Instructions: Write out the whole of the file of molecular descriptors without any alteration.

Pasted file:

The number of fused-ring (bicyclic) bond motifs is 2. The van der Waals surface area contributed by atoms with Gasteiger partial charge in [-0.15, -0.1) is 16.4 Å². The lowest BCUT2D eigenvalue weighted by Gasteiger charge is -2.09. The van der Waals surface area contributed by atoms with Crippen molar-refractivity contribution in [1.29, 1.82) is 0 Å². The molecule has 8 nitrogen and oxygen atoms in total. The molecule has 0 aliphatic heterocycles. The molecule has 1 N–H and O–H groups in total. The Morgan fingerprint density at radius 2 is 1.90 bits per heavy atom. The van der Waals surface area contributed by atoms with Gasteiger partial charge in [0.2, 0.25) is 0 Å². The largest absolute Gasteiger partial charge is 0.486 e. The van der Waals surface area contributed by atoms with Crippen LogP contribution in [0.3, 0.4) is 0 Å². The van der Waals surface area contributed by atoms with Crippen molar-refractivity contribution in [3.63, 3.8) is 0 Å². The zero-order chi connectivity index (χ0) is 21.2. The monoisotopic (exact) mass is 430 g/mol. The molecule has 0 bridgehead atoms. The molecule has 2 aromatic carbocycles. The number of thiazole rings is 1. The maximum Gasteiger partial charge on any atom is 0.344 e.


The number of fused-ring (bicyclic) bond motifs is 2. The van der Waals surface area contributed by atoms with Gasteiger partial charge in [-0.15, -0.1) is 16.4 Å². The lowest BCUT2D eigenvalue weighted by Gasteiger charge is -2.09. The van der Waals surface area contributed by atoms with Crippen molar-refractivity contribution in [1.29, 1.82) is 0 Å². The molecule has 8 nitrogen and oxygen atoms in total. The molecule has 0 aliphatic heterocycles. The molecule has 1 N–H and O–H groups in total. The Morgan fingerprint density at radius 2 is 1.90 bits per heavy atom. The van der Waals surface area contributed by atoms with Gasteiger partial charge in [0.2, 0.25) is 0 Å². The largest absolute Gasteiger partial charge is 0.486 e. The van der Waals surface area contributed by atoms with Crippen LogP contribution in [0.3, 0.4) is 0 Å². The van der Waals surface area contributed by atoms with Crippen molar-refractivity contribution in [3.63, 3.8) is 0 Å². The zero-order chi connectivity index (χ0) is 21.2. The monoisotopic (exact) mass is 430 g/mol. The molecule has 0 bridgehead atoms. The molecule has 2 aromatic carbocycles. The number of thiazole rings is 1. The maximum Gasteiger partial charge on any atom is 0.344 e.